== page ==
The few neighborhoods where Black and white boys grew up to have similar adult outcomes were low-poverty areas that also had high levels of «father presence.» That is, even boys without a father at home saw significantly more upward mobility when their neighborhood had a large number of fathers present. High-poverty areas without fathers present seem to be doubly impoverished, and boys who live in these neighborhoods are less likely to achieve the milestones, such as college attendance, that lead to a middle-class salary or better. The college gender gap is happening not just in the U. «In almost every rich country, women earn the majority of bachelor’s degrees,» Claudia Goldin, a historian and economics professor at Harvard University, told me. As a general rule, almost every country that gives men and women equal access to education discovers, within a few decades, that women are doing better.

The international nature of the gender gap invites biological explanations, which should be neither overstated nor categorically dismissed. Prominent psychologists, including Angela Duckworth, the author of Grit, have found that, while girls and boys have similar IQ scores, girls get better grades thanks to their superior self-control and ability to delay gratification. But that just begs the question of where girls’ superior self-control really comes from. Perhaps the fact that girls’ brains mature faster than boys’ gives them an early advantage in elementary school, which shapes the culture of success throughout their education.

Perhaps subtle hormonal differences, particularly in testosterone levels, affect how boys perceive the risk of ending their education. The implications of the college gender gap for individual men are troubling but uncertain. Those divisions seem likely to worsen if the parties’ attitudes toward each other calcify into gender stereotypes. «My biggest worry is that by the time policy makers realize that gender inequality in college is a problem, we’ll have hit a point where college will seem deeply effeminate to some men in a way that will be hard to undo,» Reeves said.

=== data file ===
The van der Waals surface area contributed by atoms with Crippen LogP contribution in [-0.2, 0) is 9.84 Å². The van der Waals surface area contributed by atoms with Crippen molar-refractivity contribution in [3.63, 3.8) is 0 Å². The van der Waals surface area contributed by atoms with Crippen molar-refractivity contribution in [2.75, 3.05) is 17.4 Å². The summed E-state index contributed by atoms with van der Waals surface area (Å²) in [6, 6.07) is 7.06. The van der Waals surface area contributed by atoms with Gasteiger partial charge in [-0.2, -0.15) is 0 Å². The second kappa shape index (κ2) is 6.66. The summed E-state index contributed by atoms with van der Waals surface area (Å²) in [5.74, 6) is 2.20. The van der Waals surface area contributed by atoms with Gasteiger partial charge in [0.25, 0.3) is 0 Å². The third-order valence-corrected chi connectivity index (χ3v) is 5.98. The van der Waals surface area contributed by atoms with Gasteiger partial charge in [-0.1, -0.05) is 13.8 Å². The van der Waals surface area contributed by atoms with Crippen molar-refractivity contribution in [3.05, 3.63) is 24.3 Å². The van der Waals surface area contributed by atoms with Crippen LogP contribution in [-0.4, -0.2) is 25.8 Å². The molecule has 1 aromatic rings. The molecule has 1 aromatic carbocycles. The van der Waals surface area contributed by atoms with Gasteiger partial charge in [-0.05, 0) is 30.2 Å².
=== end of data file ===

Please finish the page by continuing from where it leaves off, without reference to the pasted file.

«That’s why we need both parties to offer a positive vision of college and a positive vision of masculinity. If male identity is seen, by some, as being at odds with education, that’s a problem for the whole country». The solutions to the college gender gap should be as broad as the causes. Specific policies to reduce childhood poverty could increase high-school graduation rates.

He Wall Street Journal reports that some colleges are putting their finger on the scale for male applicants, to avoid having their schools become 70 percent female. But it’s a mistake to exclusively see the female-male gender gap as a college problem. «If we wait until college to intervene, it’s too late,» says Thomas Mortenson, a senior scholar at the Pell Institute for the Study of Opportunity in Higher Education. «The pivot point is in adolescence, and the foundation is laid in the early grades.» This gender gap is an economic story, a cultural story, a criminal-justice story, and a family-structure story that begins to unfold in elementary school.

The attention-grabbing statistic that barely 40 percent of college grads are men seems to cry out for an immediate policy response. But rather than dial up male attendance one college-admissions department at a time, policy makers should think about the social forces that make the statistic inevitable.

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Source: Derek Thompson | The Atlantic